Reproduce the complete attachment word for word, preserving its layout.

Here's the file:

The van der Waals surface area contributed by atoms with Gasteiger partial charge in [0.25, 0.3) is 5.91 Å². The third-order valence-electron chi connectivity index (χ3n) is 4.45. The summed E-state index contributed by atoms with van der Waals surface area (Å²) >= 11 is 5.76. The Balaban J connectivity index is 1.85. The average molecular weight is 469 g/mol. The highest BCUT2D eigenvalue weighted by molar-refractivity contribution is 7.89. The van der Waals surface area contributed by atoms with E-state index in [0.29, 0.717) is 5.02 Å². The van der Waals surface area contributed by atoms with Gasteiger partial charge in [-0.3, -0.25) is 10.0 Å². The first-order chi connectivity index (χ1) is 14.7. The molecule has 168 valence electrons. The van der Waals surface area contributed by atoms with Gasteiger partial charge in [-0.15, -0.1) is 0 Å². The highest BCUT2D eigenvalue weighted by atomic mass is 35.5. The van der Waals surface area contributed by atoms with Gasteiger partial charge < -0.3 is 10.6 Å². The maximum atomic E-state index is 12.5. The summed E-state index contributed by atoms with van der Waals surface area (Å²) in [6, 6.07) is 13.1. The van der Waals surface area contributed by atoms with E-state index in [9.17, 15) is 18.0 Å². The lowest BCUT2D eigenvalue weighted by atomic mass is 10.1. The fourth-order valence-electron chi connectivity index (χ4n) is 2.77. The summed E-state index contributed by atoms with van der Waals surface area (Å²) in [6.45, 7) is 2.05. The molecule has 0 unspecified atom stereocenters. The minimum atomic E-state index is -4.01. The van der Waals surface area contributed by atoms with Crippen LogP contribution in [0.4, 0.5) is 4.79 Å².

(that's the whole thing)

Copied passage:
The van der Waals surface area contributed by atoms with Gasteiger partial charge in [0.25, 0.3) is 5.91 Å². The third-order valence-electron chi connectivity index (χ3n) is 4.45. The summed E-state index contributed by atoms with van der Waals surface area (Å²) >= 11 is 5.76. The Balaban J connectivity index is 1.85. The average molecular weight is 469 g/mol. The highest BCUT2D eigenvalue weighted by molar-refractivity contribution is 7.89. The van der Waals surface area contributed by atoms with E-state index in [0.29, 0.717) is 5.02 Å². The van der Waals surface area contributed by atoms with Gasteiger partial charge in [-0.3, -0.25) is 10.0 Å². The first-order chi connectivity index (χ1) is 14.7. The molecule has 168 valence electrons. The van der Waals surface area contributed by atoms with Gasteiger partial charge in [-0.15, -0.1) is 0 Å². The highest BCUT2D eigenvalue weighted by atomic mass is 35.5. The van der Waals surface area contributed by atoms with Gasteiger partial charge < -0.3 is 10.6 Å². The maximum atomic E-state index is 12.5. The summed E-state index contributed by atoms with van der Waals surface area (Å²) in [6, 6.07) is 13.1. The van der Waals surface area contributed by atoms with E-state index in [9.17, 15) is 18.0 Å². The lowest BCUT2D eigenvalue weighted by atomic mass is 10.1. The fourth-order valence-electron chi connectivity index (χ4n) is 2.77. The summed E-state index contributed by atoms with van der Waals surface area (Å²) in [6.45, 7) is 2.05. The molecule has 0 unspecified atom stereocenters. The minimum atomic E-state index is -4.01. The van der Waals surface area contributed by atoms with Crippen LogP contribution in [0.4, 0.5) is 4.79 Å².